On joint credit card accounts, problems arise when you carry a balance. Legally, that debt belongs to both of you, even after a breakup
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Dear New Frugal You,
How do I remove a joint account when I am no longer with that person? It’s with a big national bank. — Whitney
Good question, and one that’s becoming more common. It’s estimated that somewhere near 40 percent to 50 percent of marriages end in divorce. Add the couples living together that split and you have a lot of people who are trying to unwind their finances.
You don’t mention whether it’s a joint savings account or joint credit card account. So we’ll take a brief look at both.
First, anyone on a joint account can withdraw all of the funds in the account without the other person’s knowledge. So your former significant other could clean you out in one transaction!
Second, creditors of any account holder can access all of the funds in the account to settle debts owed by either party. So if your ex is a deadbeat, you can expect creditors to attempt to collect from your joint account. And, as far as the law is concerned, the money is his and should be available to cover the debts. Ouch!
The best way to avoid problems is to close the account and divide the assets. Since the asset belong to both people, either party in a joint savings account may withdraw the finds.
It should be simple and easy, but it isn’t always the case. While it’s true that either party can close the account, some funds, such as inheritances, are legally distinct. The bank may let you close a joint savings account and take the other person’s inheritance, but that act could open yourself up to lawsuit or possibly fraud charges.
Also, banks usually require you to show up in person to close a savings account. If you’ve split and moved to another area, that’s going to impose a hardship.
Closing credit card accounts can be more troublesome — especially if you owe money on the account. If you carry a balance on your credit card accounts, it’s certain you’ll have trouble closing the account.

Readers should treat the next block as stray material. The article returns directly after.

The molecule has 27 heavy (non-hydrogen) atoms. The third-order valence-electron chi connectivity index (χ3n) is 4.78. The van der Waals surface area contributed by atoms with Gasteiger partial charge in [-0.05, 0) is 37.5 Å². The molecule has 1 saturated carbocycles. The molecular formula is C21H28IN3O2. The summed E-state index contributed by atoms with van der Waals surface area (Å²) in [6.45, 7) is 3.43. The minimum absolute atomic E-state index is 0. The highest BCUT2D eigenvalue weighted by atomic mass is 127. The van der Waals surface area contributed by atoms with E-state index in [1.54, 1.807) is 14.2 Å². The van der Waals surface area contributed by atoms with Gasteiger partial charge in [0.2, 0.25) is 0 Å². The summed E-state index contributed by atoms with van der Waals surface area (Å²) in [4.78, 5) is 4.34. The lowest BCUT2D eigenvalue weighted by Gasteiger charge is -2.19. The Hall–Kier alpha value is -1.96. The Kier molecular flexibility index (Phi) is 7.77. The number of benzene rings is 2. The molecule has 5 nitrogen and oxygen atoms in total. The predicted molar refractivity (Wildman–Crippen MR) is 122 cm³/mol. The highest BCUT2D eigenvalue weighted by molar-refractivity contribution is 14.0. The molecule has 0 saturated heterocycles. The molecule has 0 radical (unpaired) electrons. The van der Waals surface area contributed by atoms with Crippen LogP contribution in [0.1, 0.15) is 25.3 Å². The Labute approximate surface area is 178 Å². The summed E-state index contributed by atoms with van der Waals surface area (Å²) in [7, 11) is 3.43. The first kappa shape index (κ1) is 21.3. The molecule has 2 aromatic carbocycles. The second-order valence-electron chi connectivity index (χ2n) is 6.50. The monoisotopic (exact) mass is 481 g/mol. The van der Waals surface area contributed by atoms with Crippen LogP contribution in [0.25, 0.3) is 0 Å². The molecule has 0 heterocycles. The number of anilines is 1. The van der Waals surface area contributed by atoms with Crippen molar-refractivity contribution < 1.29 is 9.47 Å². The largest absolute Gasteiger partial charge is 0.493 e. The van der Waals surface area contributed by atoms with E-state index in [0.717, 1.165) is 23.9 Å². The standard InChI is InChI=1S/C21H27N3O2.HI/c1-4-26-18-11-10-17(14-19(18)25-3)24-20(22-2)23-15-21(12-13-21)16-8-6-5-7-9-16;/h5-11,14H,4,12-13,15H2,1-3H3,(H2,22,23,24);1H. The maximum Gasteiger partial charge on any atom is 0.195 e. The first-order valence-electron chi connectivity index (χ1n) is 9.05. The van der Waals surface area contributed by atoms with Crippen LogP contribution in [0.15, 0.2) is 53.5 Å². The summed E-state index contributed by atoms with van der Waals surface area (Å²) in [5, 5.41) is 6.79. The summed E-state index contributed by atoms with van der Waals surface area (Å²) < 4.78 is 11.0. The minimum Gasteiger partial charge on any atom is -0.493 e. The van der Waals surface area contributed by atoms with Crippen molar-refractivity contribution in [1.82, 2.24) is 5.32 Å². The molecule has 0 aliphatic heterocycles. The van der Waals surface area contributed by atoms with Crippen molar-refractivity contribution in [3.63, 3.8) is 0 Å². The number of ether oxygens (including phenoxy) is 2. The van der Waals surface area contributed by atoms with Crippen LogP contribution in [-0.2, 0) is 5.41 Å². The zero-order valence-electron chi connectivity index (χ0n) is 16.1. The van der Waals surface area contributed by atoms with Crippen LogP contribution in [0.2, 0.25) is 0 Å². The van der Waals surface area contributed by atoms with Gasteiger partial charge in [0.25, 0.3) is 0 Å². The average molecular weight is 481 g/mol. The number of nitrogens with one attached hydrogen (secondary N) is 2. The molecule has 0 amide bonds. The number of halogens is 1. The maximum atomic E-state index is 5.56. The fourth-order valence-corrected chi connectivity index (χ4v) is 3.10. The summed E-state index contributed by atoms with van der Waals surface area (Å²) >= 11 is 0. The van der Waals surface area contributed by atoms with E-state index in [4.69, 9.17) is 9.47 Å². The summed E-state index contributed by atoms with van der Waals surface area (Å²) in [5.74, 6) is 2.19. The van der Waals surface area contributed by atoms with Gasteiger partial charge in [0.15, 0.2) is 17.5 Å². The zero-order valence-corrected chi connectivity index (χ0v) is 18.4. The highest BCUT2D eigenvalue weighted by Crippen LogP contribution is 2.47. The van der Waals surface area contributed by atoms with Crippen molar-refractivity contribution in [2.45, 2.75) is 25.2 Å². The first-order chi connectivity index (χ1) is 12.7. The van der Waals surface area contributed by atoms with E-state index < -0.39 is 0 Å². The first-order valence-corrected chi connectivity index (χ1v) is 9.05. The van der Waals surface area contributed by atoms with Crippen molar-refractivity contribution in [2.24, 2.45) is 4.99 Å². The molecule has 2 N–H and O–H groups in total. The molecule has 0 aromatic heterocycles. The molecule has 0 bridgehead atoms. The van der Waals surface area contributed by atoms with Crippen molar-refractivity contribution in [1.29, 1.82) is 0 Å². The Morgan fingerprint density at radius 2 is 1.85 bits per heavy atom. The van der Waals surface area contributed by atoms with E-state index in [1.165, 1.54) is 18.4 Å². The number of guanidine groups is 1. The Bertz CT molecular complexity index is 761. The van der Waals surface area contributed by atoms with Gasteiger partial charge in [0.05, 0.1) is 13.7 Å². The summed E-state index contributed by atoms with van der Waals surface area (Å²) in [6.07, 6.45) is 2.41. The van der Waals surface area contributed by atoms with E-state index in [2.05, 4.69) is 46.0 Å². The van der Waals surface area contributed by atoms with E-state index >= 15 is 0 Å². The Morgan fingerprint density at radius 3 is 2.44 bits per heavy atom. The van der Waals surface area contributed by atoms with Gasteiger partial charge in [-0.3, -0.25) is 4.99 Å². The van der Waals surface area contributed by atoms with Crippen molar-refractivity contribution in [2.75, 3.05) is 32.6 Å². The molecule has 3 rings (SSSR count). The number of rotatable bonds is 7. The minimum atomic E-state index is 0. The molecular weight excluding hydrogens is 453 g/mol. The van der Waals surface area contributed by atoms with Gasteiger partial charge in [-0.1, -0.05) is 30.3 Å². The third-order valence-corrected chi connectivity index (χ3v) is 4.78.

That’s because the bank wants to keep both of you responsible for the debt. Even if you never used the card, legally, the money was loaned both of you. So they want to be able to collect from either of you if that becomes necessary.
The best strategy is to pay off the account completely and then close it. Often repaying a debt when you’re in the middle of a divorce is hard to do. One solution would be for each of you to open new individual balance transfer account and move a portion of the debt to that account. When the joint account has a zero balance, close it.
If a divorce is involved in your breakup, your divorce agreement may call for your former mate to make certain payments. But that doesn’t necessarily mean that they will. The world is full of divorced people who can’t or refuse to pay debts to their former spouse.
It’s true that you have the right to take them back into court. But that can be expensive and probably won’t solve the problem if they don’t have the money.
Bottom line is that it will be very difficult to close a joint credit card account if there’s a balance due. But you can change the account status so that no additional charges can be made on the account. Do so formally at the account level by contacting the 800 number on the back of the card. As a practical measure, having both partners cut up their cards would also help prevent mischief, accidental or otherwise.
And, while you’re separating your finances, don’t forget to change your beneficiaries on your retirement accounts and life insurance policies. They’re easy to overlook. You’ll also need to update your will.
Breaking up can be devastating emotionally. But if you don’t take proper precautions it can be just as damaging financially. I hope your breakup goes as smoothly as possible.